After experimental manipulations, animals were given a lethal dose of Nembutal (160 mg/kg, i.p.) and transcardially perfused with 200–250 ml of 0.9% sodium chloride containing 2% sodium nitrite as a vasodilator to remove blood from the brain. Immediately after removal of blood, 300 ml of 4% paraformaldehyde in 0.1M phosphate buffer containing 2.5% acrolein (Polyscience) was perfused through the brain as a fixative. A final rinse with 200–250 ml of the sodium chloride/sodium nitrate solution was perfused through the brain to remove any residual acrolein. Brains were placed in a 30% sucrose solution and stored at 4°C.
Perfusion-fixed brains were sectioned into 25 μm coronal sections with a Leica 2000R freezing microtome and stored free-floating in cryoprotectant-antifreeze solution (Watson et al., 1986) at –20°C. A 1:6 series through the rostrocaudal axis of each brain was processed for MOR1 or neuronal nuclei (NeuN) immunoreactivity using standard immunhistochemical techniques as previously described (Murphy and Hoffman, 2001). Briefly, sections were rinsed extensively in potassium PBS (KPBS) immediately followed by a 20 min incubation in 1% sodium borohydride. The tissue was then incubated in primary antibody solution rabbit anti-MOR1 (donated by Robert Elde, Ph.D., University of Minnesota, Minneapolis, MN; 1:70,000) or rabbit anti-MOR1 (Abcam; 1:50,000; lot 317653) or mouse anti-NeuN (Millipore Bioscience Research Reagents; 1:50,000; lot 23112968) in KPBS containing 1.0% Triton-X for 1 h at room temperature followed by 48 h at 4°C. Both MOR1 antibodies were prepared against the synthetic peptide (NHQLENLEAETAPLP) corresponding to amino acids 384–398 of rat MOR1 (Arvidsson et al., 1995; Starowicz et al., 2007). After rinsing with KPBS, the tissue was incubated for 1 h in biotinylated goat anti-rabbit IgG or anti-mouse (Jackson ImmunoResearch; 1:600), rinsed with KPBS and incubated for 1 h in an avidin-biotin peroxidase complex (1:10; ABC Elite Kit, Vector Laboratories). After rinsing in KPBS and sodium acetate (0.175 m; pH 6.5), MOR1 or NeuN immunoreactivity was visualized as a black reaction product using nickel sulfate intensified 3,3′-diaminobenzidine solution (2 mg/10 ml) containing 0.08% hydrogen peroxide in sodium acetate buffer. After 15–30 min, tissue was rinsed in sodium acetate buffer followed by KPBS. Sections were then mounted out of saline onto gelatin-subbed slides, air-dried, and dehydrated in a series of graded alcohols. Tissue-mounted slides were then cleared in xylene and glass coverslipped using Permount.
Dermorphin-saporin- (n = 4 males; n = 4 females) and blank-saporin- (n = 4 males; n = 4 females) treated animals were rapidly decapitated. Brains were removed rapidly, flash frozen in 2-methylbutane and stored at −80°C. Fresh frozen tissue was cut in a 1:4 series of 20 μm coronal sections at −20°C with a Leica CM3050S cryostat, immediately mounted onto glass slides and stored at −80°C. Slides were dried and fixed in 4% paraformaldehyde followed by rinses in 50 mm Tris buffer, pH 7.4, containing 100 nm NaCl. Slides were then placed in a tracer buffer containing tritiated DAMGO (1 nm; GE Healthcare) for 60 min followed by a series of rinses in 50 mm Tris buffer, pH 7.4, containing MgCl2. Tissue was allowed to try and placed on autoradiographic film for 5 weeks at which point films were developed with a FujiFilm BAS 5000.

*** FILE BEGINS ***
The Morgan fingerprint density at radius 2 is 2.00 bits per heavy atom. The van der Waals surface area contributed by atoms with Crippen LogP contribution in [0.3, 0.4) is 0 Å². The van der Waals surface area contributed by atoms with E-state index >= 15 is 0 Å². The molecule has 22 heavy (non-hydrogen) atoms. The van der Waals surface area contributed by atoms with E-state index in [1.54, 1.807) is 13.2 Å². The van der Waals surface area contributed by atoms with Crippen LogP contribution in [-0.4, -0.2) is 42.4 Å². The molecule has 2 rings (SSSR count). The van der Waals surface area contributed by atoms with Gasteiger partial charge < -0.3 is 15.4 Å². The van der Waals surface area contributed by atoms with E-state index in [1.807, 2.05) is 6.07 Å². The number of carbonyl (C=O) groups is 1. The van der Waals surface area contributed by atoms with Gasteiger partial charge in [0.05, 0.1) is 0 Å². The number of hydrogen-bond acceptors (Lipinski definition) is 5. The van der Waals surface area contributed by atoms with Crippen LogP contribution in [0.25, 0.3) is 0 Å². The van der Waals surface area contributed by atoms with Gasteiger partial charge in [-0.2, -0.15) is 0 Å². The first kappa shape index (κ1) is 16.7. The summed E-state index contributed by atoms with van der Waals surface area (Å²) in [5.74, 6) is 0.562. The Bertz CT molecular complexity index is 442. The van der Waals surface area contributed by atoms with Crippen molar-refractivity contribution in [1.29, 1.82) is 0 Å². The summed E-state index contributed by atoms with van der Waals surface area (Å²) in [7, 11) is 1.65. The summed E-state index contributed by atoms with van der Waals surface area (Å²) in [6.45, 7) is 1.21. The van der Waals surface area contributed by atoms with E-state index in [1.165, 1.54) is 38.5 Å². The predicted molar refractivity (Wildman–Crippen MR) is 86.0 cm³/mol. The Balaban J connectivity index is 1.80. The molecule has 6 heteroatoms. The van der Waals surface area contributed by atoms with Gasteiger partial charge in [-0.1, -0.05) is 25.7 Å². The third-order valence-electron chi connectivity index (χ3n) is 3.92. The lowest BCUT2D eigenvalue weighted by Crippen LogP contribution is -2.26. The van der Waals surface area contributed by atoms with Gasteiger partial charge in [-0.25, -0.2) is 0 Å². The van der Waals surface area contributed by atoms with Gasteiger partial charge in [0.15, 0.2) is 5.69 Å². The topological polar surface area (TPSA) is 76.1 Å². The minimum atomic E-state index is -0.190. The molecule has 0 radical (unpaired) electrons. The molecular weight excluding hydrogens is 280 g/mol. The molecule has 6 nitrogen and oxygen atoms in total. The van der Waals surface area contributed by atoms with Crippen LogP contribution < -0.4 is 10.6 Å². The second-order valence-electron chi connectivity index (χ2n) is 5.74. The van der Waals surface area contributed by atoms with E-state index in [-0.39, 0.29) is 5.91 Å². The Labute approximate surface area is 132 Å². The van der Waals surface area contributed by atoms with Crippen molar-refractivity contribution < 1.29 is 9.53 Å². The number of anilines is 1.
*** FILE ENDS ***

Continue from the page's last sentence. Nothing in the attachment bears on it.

For immunohistochemistry data, 12-bit grayscale images were captured using a QImaging Retiga EXi CCD camera and IPLab Image Analysis Software (BD Biosciences). The vlPAG was bilaterally sampled (35 mm2 at 10× magnification) between bregma −7.04 and −8.30 (Paxinos and Watson, 1997) three times per section (6–8 sections per brain) and the average grayscale pixel value was recorded. Measures were corrected for nonspecific immunoreactivity background by subtraction of measures taken from areas of equal size lacking specific immunoreactivity adjacent to the vlPAG in the same section. For autoradiography data, color images were captured and the brightness/contrast was adjusted using Fujifilm Multigauge software. The injection site area in the vlPAG (bregma −7.04 to −8.30) was sampled three times per section (6–8 sections per brain), averaged and the photostimulated luminescence per mm2 (PSL/mm2) was recorded. Measures were corrected for nonspecific binding by subtraction of measures taken from a same section area adjacent to the vlPAG of equal size.
For behavioral data analysis, data are expressed as either raw PWLs or percent maximal possible effect (%MPE), defined as [(PWL – CFA baseline)/(maximal PWL – CFA baseline)] × 100 (Jensen and Yaksh, 1986). PWL data were analyzed for significant main effects of sex and estrous cycle using ANOVA. Percentile data were transformed into standard scores. Unpaired t tests were used to determine significant differences in baseline data. Because no significant differences in %MPE were noted for the 30, 45, and 60 min time points, these values were averaged for derivation of ED50, defined as the dose of morphine that produced 50% of the maximum possible increase in PWL, using Prism software and analyzed for significant reductions in values using ANOVA. p ≤ 0.05 was considered statistically significant. Fisher's post hoc tests were used to determine specific group differences when a main effect or interaction was observed.